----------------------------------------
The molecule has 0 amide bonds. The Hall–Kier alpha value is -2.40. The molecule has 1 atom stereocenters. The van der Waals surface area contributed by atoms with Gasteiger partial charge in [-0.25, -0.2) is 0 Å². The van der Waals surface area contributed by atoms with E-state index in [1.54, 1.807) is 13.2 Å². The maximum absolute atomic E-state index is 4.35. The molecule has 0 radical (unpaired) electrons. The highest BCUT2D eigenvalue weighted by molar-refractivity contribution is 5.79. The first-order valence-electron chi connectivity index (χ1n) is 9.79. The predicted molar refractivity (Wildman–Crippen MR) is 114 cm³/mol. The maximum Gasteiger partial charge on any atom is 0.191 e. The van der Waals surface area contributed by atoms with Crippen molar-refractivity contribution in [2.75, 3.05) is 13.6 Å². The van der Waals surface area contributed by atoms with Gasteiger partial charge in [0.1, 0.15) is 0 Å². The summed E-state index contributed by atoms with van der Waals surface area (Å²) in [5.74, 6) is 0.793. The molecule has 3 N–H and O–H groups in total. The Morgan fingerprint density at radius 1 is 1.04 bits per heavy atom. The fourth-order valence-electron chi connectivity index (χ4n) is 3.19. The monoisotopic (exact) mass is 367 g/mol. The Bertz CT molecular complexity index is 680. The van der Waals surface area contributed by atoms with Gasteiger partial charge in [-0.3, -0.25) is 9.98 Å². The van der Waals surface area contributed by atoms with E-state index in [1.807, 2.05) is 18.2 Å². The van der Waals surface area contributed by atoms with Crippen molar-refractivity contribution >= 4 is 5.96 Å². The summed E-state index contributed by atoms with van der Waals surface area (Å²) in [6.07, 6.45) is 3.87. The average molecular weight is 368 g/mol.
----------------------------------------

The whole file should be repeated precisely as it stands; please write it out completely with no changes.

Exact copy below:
The molecule has 0 amide bonds. The Hall–Kier alpha value is -2.40. The molecule has 1 atom stereocenters. The van der Waals surface area contributed by atoms with Gasteiger partial charge in [-0.25, -0.2) is 0 Å². The van der Waals surface area contributed by atoms with E-state index in [1.54, 1.807) is 13.2 Å². The maximum absolute atomic E-state index is 4.35. The molecule has 0 radical (unpaired) electrons. The highest BCUT2D eigenvalue weighted by molar-refractivity contribution is 5.79. The first-order valence-electron chi connectivity index (χ1n) is 9.79. The predicted molar refractivity (Wildman–Crippen MR) is 114 cm³/mol. The maximum Gasteiger partial charge on any atom is 0.191 e. The van der Waals surface area contributed by atoms with Crippen molar-refractivity contribution in [2.75, 3.05) is 13.6 Å². The van der Waals surface area contributed by atoms with Gasteiger partial charge in [0.1, 0.15) is 0 Å². The summed E-state index contributed by atoms with van der Waals surface area (Å²) in [5.74, 6) is 0.793. The molecule has 3 N–H and O–H groups in total. The Morgan fingerprint density at radius 1 is 1.04 bits per heavy atom. The fourth-order valence-electron chi connectivity index (χ4n) is 3.19. The monoisotopic (exact) mass is 367 g/mol. The Bertz CT molecular complexity index is 680. The van der Waals surface area contributed by atoms with Gasteiger partial charge in [-0.3, -0.25) is 9.98 Å². The van der Waals surface area contributed by atoms with E-state index in [1.807, 2.05) is 18.2 Å². The van der Waals surface area contributed by atoms with Crippen molar-refractivity contribution >= 4 is 5.96 Å². The summed E-state index contributed by atoms with van der Waals surface area (Å²) in [6.07, 6.45) is 3.87. The average molecular weight is 368 g/mol.